President Obama made history again on March 26, naming veteran Secret Service agent Julia Pierson as the agency’s first female director.

Pierson, who served most recently as the agency’s chief of staff, will succeed Mark Sullivan, who announced his retirement in February.

“Over her 30 years of experience with the Secret Service, Julia has consistently exemplified the spirit and dedication the men and women of the service demonstrate every day,” said Obama in a statement announcing the appointment.

Homeland Security Secretary Janet Napolitano also praised both Pierson and Obama’s “historic decision” to put her in charge.

“I am confident that Julia’s background and capabilities will enable her to effectively lead the Secret Service as it continues to protect the safety of our First Families, our nation’s leaders, and the public at large,” Napolitano said in a statement.

Pierson, 53, has trail blazed throughout her Secret Service career, which the White House recognized by awarding her the Presidential Meritorious Executive Award for her unflagging, superior performance in management throughout her career.

She’s served as the agency’s chief of staff since 2008. Before that she held posts such as the deputy assistant director of the office of protective operations, deputy assistant director in the Office of Administration and assistant director of human resources and training.

Before joining the Secret Service as a special agent in 1983, Pierson worked as a police officer in Orlando, Fla.

Pierson’s appointment, which does not require congressional approval, could signal Obama’s attempt to transform the male-dominated agency, which recently has been mired in scandal.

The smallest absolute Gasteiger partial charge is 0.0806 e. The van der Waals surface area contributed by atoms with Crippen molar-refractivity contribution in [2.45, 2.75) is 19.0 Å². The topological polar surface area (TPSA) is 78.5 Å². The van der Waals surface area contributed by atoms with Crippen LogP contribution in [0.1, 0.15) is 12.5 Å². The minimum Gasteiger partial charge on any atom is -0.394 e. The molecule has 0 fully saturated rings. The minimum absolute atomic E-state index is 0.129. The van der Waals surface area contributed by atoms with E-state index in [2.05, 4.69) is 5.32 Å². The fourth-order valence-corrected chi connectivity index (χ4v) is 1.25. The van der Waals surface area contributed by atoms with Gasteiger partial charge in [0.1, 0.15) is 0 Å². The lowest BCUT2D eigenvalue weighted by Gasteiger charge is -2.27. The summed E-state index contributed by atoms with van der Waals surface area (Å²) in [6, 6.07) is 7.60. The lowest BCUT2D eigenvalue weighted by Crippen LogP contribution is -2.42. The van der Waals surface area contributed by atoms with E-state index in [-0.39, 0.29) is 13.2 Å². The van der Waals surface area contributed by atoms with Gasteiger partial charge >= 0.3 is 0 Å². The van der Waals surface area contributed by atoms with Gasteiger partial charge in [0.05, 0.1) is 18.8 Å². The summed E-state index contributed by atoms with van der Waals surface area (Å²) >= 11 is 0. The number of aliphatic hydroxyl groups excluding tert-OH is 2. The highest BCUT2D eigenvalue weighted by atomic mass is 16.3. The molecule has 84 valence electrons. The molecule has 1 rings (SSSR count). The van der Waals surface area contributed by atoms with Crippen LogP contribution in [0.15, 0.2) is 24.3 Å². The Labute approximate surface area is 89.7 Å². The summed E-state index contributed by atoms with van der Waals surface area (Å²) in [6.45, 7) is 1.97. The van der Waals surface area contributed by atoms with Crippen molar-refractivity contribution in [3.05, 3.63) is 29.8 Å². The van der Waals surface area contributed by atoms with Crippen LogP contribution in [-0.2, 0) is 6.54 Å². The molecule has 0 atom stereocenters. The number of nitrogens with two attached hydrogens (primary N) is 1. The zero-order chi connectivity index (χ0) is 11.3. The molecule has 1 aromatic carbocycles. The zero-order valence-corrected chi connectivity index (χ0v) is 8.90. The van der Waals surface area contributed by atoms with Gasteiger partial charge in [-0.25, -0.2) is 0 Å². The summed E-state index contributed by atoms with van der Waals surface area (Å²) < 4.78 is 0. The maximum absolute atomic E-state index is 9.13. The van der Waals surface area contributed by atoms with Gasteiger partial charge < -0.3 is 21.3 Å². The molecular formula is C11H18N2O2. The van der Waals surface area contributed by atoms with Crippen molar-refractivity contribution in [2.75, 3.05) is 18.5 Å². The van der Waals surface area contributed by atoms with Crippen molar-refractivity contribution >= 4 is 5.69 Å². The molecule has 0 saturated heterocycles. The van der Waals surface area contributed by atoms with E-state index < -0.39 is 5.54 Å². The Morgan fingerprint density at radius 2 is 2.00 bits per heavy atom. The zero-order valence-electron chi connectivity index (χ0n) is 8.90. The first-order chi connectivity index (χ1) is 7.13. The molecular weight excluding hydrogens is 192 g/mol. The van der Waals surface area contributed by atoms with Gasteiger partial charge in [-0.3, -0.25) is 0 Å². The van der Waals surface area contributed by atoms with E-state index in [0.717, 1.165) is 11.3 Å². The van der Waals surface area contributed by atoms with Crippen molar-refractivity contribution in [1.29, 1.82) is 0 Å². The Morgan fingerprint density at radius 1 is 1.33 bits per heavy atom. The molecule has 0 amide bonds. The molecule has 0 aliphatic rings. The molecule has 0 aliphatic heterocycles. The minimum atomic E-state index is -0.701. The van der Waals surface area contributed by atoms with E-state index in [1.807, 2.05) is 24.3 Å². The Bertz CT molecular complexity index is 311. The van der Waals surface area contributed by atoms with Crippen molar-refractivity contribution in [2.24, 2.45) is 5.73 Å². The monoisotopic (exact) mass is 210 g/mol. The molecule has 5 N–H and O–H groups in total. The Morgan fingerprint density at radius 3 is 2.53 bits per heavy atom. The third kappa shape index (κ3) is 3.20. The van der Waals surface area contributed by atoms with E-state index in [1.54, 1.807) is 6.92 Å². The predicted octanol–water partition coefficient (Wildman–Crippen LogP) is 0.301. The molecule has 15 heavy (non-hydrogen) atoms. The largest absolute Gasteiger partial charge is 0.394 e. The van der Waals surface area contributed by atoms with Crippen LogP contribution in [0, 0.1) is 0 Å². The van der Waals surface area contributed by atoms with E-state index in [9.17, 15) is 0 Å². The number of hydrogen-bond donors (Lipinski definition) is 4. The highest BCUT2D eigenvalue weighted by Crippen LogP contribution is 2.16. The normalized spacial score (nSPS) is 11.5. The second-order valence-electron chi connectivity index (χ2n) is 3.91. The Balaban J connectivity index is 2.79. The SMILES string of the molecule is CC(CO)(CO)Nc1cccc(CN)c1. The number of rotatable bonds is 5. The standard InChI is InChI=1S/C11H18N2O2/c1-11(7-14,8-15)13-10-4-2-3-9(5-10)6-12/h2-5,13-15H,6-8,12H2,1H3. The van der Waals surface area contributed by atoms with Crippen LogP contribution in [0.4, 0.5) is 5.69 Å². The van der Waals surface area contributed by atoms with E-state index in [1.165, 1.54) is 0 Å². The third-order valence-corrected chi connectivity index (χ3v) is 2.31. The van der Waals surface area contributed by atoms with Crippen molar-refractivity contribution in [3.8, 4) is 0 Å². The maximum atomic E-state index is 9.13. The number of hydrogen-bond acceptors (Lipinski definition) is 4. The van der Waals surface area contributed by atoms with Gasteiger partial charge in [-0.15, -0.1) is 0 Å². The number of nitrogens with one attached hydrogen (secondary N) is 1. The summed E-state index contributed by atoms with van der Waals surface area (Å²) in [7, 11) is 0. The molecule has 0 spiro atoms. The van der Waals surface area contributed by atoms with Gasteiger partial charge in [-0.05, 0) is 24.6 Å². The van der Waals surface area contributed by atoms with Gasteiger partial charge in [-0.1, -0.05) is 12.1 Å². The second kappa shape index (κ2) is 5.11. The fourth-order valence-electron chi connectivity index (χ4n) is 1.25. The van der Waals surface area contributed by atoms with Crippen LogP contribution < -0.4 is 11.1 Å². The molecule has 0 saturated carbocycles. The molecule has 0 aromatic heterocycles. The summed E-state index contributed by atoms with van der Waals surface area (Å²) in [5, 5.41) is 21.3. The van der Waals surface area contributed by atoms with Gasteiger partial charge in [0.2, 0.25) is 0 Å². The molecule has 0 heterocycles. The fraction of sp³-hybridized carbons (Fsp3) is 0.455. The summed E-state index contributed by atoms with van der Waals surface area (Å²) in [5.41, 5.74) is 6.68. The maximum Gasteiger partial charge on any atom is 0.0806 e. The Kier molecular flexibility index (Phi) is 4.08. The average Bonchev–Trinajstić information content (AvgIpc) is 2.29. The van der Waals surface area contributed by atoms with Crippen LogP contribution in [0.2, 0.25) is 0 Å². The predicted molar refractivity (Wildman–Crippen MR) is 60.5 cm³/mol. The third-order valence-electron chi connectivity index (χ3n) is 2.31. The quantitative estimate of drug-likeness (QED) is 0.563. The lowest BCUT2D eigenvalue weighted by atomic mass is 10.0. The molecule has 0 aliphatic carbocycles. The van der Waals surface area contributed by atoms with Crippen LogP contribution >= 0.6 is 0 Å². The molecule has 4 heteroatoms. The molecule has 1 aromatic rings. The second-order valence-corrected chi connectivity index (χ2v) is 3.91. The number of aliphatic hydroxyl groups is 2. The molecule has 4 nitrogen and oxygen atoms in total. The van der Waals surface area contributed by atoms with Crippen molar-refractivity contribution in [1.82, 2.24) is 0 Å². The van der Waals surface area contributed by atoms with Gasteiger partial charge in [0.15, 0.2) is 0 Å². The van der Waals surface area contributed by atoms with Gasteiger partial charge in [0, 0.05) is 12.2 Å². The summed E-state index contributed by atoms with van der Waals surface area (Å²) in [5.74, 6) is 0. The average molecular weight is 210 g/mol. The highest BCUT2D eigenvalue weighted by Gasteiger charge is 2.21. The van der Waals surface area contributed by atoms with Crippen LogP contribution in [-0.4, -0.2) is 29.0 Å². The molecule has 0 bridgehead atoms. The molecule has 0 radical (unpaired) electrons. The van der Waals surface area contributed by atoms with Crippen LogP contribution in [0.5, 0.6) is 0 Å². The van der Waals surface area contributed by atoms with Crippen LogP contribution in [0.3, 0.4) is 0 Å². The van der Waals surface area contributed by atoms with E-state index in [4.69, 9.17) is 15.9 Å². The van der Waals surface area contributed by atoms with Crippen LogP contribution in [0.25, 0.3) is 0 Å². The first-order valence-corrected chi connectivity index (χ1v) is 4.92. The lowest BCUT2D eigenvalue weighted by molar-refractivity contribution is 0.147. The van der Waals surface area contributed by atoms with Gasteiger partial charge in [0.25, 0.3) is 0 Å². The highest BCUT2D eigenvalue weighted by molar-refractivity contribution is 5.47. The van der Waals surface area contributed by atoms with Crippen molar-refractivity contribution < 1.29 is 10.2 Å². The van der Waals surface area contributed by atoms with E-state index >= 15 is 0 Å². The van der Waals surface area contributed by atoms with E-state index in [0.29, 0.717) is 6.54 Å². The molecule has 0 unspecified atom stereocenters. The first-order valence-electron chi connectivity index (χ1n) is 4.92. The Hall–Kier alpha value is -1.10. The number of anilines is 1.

Last year, the agency came under a cloud of condemnation when 13 Secret Service employees became swept up in a prostitution scandal during preparations for Obama’s trip to Cartagena, Colombia.

Sent ahead of the president, the agents indulged in a night of heavy partying at the Caribbean resort city, including bringing women, including prostitutes, to the hotel where they were staying.

News of the agents’ misbehaviour eclipsed the summit and embarrassed the U.S. delegation, prompting White House and congressional scrutiny. Eight of the agents were fired, and at least two others are fighting for their jobs.

Sen. Charles Grassley ( R-Iowa), said Pierson faces a tough task of restoring the stature of the agency.

“During the Colombia prostitution scandal, the Secret Service lost the trust of many Americans, and failed to live up to the high expectations placed on it,” he said in a statement March 26. “Ms. Pierson has a lot of work ahead of her to create a culture that respects the important job the agency is tasked with.

“I hope she succeeds in restoring lost credibility in the Secret Service.”


Zenitha Prince

Special to the AFRO